Formatting a Manuscript

Sometimes I forget I once had to learn the basics. I take for granted that “everyone knows” just how a manuscript should look before it goes off to an editor or agent, but how would we know unless someone tells us?

I discovered the “first impressions” rule at a writers’ conference. Even the manuscript critique team member could hardly discuss the elements of my story during my fifteen minute appointment because that person who took on my submission wanted to impress upon me the importance of following standard industry formatting guidelines.

I later purchased The Writer’s Digest Guide to Manuscript Formats, which by now is outdated. Yes, these industry standards change.

The secret is to remember that editors and agents see thousands of submissions. You want them to be happy to pick up yours because it is easy to read.

What is NOT easy to read is some odd font, single-spaced content, and narrow margins.

So format your manuscript by using a common font, the kind you find in books or the newspaper. I prefer Times New Roman. Double space your manuscript. Not single. Not one and a half. Also, don’t add an extra line between paragraphs. Set your margins at one or one and a half inch, for both sides and top/bottom. I use one inch—seems like the occasions I’ve had editors or contest coordinators ask for an exact margin, it was always one inch.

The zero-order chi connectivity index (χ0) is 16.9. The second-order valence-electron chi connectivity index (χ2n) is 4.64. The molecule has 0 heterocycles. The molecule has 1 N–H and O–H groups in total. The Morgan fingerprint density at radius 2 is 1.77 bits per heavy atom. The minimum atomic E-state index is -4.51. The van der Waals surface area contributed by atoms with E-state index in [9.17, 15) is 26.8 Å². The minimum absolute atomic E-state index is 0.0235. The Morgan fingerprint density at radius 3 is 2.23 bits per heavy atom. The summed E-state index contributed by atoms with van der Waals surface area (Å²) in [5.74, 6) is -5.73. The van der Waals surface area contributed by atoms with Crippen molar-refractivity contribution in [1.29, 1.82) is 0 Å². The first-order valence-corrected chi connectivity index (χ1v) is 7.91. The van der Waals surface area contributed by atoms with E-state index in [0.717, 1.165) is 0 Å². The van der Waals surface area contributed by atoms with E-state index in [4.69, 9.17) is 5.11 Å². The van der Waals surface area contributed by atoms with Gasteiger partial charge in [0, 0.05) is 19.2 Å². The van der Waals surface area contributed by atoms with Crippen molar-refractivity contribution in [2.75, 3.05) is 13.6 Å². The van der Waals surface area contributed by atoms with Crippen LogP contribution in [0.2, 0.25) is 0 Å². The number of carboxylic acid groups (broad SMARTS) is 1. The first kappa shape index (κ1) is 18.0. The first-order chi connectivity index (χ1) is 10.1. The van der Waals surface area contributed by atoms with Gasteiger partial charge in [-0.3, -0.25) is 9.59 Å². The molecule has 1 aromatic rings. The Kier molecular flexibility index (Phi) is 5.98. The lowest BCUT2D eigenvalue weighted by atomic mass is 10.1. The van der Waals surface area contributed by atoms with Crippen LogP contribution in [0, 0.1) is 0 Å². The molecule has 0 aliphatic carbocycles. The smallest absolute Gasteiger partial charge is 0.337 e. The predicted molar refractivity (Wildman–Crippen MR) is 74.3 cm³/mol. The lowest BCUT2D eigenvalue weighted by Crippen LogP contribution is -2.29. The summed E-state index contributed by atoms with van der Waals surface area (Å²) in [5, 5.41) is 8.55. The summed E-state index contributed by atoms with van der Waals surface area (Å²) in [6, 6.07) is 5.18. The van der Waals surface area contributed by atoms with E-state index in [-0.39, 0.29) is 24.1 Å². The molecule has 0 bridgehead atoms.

Be sure to indent the beginning of each paragraph (typically a half inch), but do that manually, rather than setting up your computer to tab automatically when you hit return. It seems that characteristic may not transmit if you send your manuscript electronically.

Those are the basics, but of course if you have specific questions, feel free to ask.

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